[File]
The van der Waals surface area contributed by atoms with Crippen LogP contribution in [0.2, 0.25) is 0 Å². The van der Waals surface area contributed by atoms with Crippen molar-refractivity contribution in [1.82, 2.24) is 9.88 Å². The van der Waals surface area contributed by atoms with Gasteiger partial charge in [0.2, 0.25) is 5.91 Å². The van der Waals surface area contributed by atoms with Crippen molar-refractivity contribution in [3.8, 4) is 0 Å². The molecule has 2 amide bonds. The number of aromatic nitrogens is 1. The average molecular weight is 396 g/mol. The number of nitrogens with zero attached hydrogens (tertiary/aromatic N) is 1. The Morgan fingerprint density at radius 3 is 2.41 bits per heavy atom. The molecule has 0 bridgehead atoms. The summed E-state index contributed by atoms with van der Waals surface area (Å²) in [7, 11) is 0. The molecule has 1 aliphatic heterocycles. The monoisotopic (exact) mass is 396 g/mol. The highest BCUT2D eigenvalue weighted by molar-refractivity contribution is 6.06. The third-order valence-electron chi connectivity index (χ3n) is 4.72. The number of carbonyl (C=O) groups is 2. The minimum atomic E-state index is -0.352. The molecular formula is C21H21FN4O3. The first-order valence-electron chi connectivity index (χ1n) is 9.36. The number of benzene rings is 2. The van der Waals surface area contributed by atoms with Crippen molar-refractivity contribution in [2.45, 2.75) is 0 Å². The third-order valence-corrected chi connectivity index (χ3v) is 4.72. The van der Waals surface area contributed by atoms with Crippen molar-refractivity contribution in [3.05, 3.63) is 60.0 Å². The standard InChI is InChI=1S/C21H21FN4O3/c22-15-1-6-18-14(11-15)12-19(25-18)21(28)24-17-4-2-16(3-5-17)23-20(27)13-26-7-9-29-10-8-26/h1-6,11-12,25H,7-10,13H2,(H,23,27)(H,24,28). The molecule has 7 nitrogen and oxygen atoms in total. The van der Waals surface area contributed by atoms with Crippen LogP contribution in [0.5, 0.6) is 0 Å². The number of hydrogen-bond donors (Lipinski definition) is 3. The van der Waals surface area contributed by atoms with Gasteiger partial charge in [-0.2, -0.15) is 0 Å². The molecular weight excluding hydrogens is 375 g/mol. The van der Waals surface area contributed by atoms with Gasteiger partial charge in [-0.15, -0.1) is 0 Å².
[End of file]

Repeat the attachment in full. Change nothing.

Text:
The van der Waals surface area contributed by atoms with Crippen LogP contribution in [0.2, 0.25) is 0 Å². The van der Waals surface area contributed by atoms with Crippen molar-refractivity contribution in [1.82, 2.24) is 9.88 Å². The van der Waals surface area contributed by atoms with Gasteiger partial charge in [0.2, 0.25) is 5.91 Å². The van der Waals surface area contributed by atoms with Crippen molar-refractivity contribution in [3.8, 4) is 0 Å². The molecule has 2 amide bonds. The number of aromatic nitrogens is 1. The average molecular weight is 396 g/mol. The number of nitrogens with zero attached hydrogens (tertiary/aromatic N) is 1. The Morgan fingerprint density at radius 3 is 2.41 bits per heavy atom. The molecule has 0 bridgehead atoms. The summed E-state index contributed by atoms with van der Waals surface area (Å²) in [7, 11) is 0. The molecule has 1 aliphatic heterocycles. The monoisotopic (exact) mass is 396 g/mol. The highest BCUT2D eigenvalue weighted by molar-refractivity contribution is 6.06. The third-order valence-electron chi connectivity index (χ3n) is 4.72. The number of carbonyl (C=O) groups is 2. The minimum atomic E-state index is -0.352. The molecular formula is C21H21FN4O3. The first-order valence-electron chi connectivity index (χ1n) is 9.36. The number of benzene rings is 2. The van der Waals surface area contributed by atoms with Crippen molar-refractivity contribution in [2.45, 2.75) is 0 Å². The third-order valence-corrected chi connectivity index (χ3v) is 4.72. The van der Waals surface area contributed by atoms with Crippen molar-refractivity contribution in [3.05, 3.63) is 60.0 Å². The standard InChI is InChI=1S/C21H21FN4O3/c22-15-1-6-18-14(11-15)12-19(25-18)21(28)24-17-4-2-16(3-5-17)23-20(27)13-26-7-9-29-10-8-26/h1-6,11-12,25H,7-10,13H2,(H,23,27)(H,24,28). The molecule has 7 nitrogen and oxygen atoms in total. The van der Waals surface area contributed by atoms with Crippen LogP contribution in [0.5, 0.6) is 0 Å². The number of hydrogen-bond donors (Lipinski definition) is 3. The van der Waals surface area contributed by atoms with Gasteiger partial charge in [-0.2, -0.15) is 0 Å². The molecular weight excluding hydrogens is 375 g/mol. The van der Waals surface area contributed by atoms with Gasteiger partial charge in [-0.15, -0.1) is 0 Å².